I want to just point out that some of these things that we’re discussing already happened in other markets like with MLS. The need to articulate your value, explain things, folks, we should be doing that anyway. We should be doing a good job at that anyway. Part of the problem here– Then I’m going to take questions. I’m going to take questions in about three minutes. If you have questions, start posting them in the comments. If you’re watching me on Instagram, jump over to Facebook or YouTube if you want to post a question because that’s where I’m going to take the questions from. Lindsay’s going to put them on the screen.

One of the things that’s happened to our industry that is somewhat hurtful in the last four years, three years, is things went so fast. The speed at which you had to show a home went so incredibly fast that realtors were just running around as fast as they could, and whoever could run the fastest could sell the most homes. You didn’t have to spend a lot of time dealing with a buyer and explaining to a buyer the benefits of home ownership, the value of working with a buyer’s agent because that buyer was just looking at you saying, “I don’t want to lose another home. Write my offer for me. Meet me tonight at 6 o’clock. Oh, you can’t meet me? Okay, I’ll call another one.”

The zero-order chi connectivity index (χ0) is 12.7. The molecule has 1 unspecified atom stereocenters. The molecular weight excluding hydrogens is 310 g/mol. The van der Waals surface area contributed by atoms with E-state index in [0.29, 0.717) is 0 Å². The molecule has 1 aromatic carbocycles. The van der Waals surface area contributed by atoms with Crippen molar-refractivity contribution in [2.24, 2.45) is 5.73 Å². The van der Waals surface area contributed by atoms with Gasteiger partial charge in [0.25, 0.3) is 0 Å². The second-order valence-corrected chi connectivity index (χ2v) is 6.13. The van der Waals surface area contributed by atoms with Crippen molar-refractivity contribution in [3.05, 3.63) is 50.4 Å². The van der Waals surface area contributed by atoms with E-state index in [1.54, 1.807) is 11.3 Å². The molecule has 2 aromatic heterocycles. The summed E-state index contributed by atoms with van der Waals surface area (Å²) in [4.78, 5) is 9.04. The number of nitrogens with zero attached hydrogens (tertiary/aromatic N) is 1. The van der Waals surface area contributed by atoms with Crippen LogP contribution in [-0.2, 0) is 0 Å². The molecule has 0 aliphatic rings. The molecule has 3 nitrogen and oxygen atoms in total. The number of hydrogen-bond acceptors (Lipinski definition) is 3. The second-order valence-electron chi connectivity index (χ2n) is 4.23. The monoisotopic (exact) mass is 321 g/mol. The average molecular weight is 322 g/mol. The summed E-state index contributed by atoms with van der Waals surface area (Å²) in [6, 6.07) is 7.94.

Then we had sellers who were also buyers. “Just list my home. I want to go. I want to list it. I want to buy a bigger home.” Things went so quick. I think some people, their skills aren’t as sharp. Some of the things that people did to grind and to learn when they started in the business, perhaps 5, 10, 15, 20, 30 years ago, some people lost that. It’s time that we buckle up, folks, and get back to that. It’s time that we get back to those things. Just because three major massive institutions, National Association of Realtors, Keller Williams, Berkshire Hathaway, have to pay this large sum doesn’t mean that all the business that we’re doing is just going to go away. It doesn’t.